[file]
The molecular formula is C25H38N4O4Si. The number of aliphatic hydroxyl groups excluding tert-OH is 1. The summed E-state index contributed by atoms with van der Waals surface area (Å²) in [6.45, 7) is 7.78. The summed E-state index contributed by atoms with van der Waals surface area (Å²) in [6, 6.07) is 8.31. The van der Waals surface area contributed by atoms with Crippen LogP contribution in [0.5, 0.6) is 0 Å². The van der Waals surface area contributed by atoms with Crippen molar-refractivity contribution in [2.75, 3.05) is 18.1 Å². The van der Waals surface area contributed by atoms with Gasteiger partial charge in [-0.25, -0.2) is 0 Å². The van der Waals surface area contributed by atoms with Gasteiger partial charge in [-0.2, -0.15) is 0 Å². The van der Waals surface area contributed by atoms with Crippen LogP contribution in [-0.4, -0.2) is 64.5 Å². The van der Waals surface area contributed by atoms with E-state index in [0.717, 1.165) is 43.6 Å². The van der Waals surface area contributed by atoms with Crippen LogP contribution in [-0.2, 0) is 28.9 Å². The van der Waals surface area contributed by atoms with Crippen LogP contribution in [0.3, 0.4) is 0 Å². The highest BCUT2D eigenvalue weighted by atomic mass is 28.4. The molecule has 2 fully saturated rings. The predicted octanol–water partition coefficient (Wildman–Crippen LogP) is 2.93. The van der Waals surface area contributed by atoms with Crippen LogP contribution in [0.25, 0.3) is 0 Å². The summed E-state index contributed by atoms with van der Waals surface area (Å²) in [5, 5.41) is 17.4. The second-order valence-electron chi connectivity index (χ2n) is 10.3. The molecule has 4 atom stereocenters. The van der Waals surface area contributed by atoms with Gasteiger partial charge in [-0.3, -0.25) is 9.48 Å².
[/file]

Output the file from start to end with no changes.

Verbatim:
The molecular formula is C25H38N4O4Si. The number of aliphatic hydroxyl groups excluding tert-OH is 1. The summed E-state index contributed by atoms with van der Waals surface area (Å²) in [6.45, 7) is 7.78. The summed E-state index contributed by atoms with van der Waals surface area (Å²) in [6, 6.07) is 8.31. The van der Waals surface area contributed by atoms with Crippen LogP contribution in [0.5, 0.6) is 0 Å². The van der Waals surface area contributed by atoms with Crippen molar-refractivity contribution in [2.75, 3.05) is 18.1 Å². The van der Waals surface area contributed by atoms with Gasteiger partial charge in [-0.25, -0.2) is 0 Å². The van der Waals surface area contributed by atoms with Gasteiger partial charge in [-0.2, -0.15) is 0 Å². The van der Waals surface area contributed by atoms with Crippen LogP contribution in [-0.4, -0.2) is 64.5 Å². The van der Waals surface area contributed by atoms with E-state index in [0.717, 1.165) is 43.6 Å². The van der Waals surface area contributed by atoms with Crippen LogP contribution in [-0.2, 0) is 28.9 Å². The van der Waals surface area contributed by atoms with Crippen LogP contribution in [0.3, 0.4) is 0 Å². The highest BCUT2D eigenvalue weighted by atomic mass is 28.4. The molecule has 2 fully saturated rings. The predicted octanol–water partition coefficient (Wildman–Crippen LogP) is 2.93. The van der Waals surface area contributed by atoms with Crippen LogP contribution in [0.25, 0.3) is 0 Å². The summed E-state index contributed by atoms with van der Waals surface area (Å²) in [5, 5.41) is 17.4. The second-order valence-electron chi connectivity index (χ2n) is 10.3. The molecule has 4 atom stereocenters. The van der Waals surface area contributed by atoms with Gasteiger partial charge in [-0.3, -0.25) is 9.48 Å².